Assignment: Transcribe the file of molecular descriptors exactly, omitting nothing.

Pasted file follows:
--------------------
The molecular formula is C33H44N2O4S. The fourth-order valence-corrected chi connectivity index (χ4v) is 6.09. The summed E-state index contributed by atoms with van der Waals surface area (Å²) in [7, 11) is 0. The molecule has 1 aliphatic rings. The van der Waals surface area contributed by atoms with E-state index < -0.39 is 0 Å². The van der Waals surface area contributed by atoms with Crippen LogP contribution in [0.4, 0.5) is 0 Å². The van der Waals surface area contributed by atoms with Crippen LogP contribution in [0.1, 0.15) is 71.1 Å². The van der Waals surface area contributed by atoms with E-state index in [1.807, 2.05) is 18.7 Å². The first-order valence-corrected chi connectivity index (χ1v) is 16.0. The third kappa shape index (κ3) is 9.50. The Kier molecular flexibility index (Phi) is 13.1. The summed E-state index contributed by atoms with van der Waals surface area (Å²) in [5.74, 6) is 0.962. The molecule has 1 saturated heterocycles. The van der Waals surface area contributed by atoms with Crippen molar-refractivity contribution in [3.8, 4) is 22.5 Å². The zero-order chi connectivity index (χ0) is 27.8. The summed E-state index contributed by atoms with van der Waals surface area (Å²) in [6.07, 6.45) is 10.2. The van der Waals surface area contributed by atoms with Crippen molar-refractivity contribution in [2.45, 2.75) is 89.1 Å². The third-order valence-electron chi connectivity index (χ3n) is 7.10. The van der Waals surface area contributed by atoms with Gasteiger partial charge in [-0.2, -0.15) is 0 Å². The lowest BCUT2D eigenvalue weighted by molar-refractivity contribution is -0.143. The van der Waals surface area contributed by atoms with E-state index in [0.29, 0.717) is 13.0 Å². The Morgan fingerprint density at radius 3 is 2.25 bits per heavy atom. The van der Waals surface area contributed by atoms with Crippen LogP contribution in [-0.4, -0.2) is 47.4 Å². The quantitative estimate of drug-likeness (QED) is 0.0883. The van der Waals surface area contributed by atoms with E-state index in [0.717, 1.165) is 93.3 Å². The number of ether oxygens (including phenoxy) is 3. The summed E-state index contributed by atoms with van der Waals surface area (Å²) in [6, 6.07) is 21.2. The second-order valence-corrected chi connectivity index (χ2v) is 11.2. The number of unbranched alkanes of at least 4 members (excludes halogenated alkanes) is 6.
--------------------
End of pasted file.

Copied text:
The molecular formula is C33H44N2O4S. The fourth-order valence-corrected chi connectivity index (χ4v) is 6.09. The summed E-state index contributed by atoms with van der Waals surface area (Å²) in [7, 11) is 0. The molecule has 1 aliphatic rings. The van der Waals surface area contributed by atoms with E-state index < -0.39 is 0 Å². The van der Waals surface area contributed by atoms with Crippen LogP contribution in [0.4, 0.5) is 0 Å². The van der Waals surface area contributed by atoms with Crippen LogP contribution in [0.1, 0.15) is 71.1 Å². The van der Waals surface area contributed by atoms with E-state index in [1.807, 2.05) is 18.7 Å². The first-order valence-corrected chi connectivity index (χ1v) is 16.0. The third kappa shape index (κ3) is 9.50. The Kier molecular flexibility index (Phi) is 13.1. The summed E-state index contributed by atoms with van der Waals surface area (Å²) in [5.74, 6) is 0.962. The molecule has 1 saturated heterocycles. The van der Waals surface area contributed by atoms with Crippen molar-refractivity contribution in [3.8, 4) is 22.5 Å². The zero-order chi connectivity index (χ0) is 27.8. The summed E-state index contributed by atoms with van der Waals surface area (Å²) in [6.07, 6.45) is 10.2. The van der Waals surface area contributed by atoms with Crippen molar-refractivity contribution in [2.45, 2.75) is 89.1 Å². The third-order valence-electron chi connectivity index (χ3n) is 7.10. The van der Waals surface area contributed by atoms with Gasteiger partial charge in [-0.2, -0.15) is 0 Å². The lowest BCUT2D eigenvalue weighted by molar-refractivity contribution is -0.143. The van der Waals surface area contributed by atoms with E-state index in [0.29, 0.717) is 13.0 Å². The Morgan fingerprint density at radius 3 is 2.25 bits per heavy atom. The van der Waals surface area contributed by atoms with Crippen LogP contribution in [-0.4, -0.2) is 47.4 Å². The quantitative estimate of drug-likeness (QED) is 0.0883. The van der Waals surface area contributed by atoms with E-state index in [0.717, 1.165) is 93.3 Å². The number of ether oxygens (including phenoxy) is 3. The summed E-state index contributed by atoms with van der Waals surface area (Å²) in [6, 6.07) is 21.2. The second-order valence-corrected chi connectivity index (χ2v) is 11.2. The number of unbranched alkanes of at least 4 members (excludes halogenated alkanes) is 6.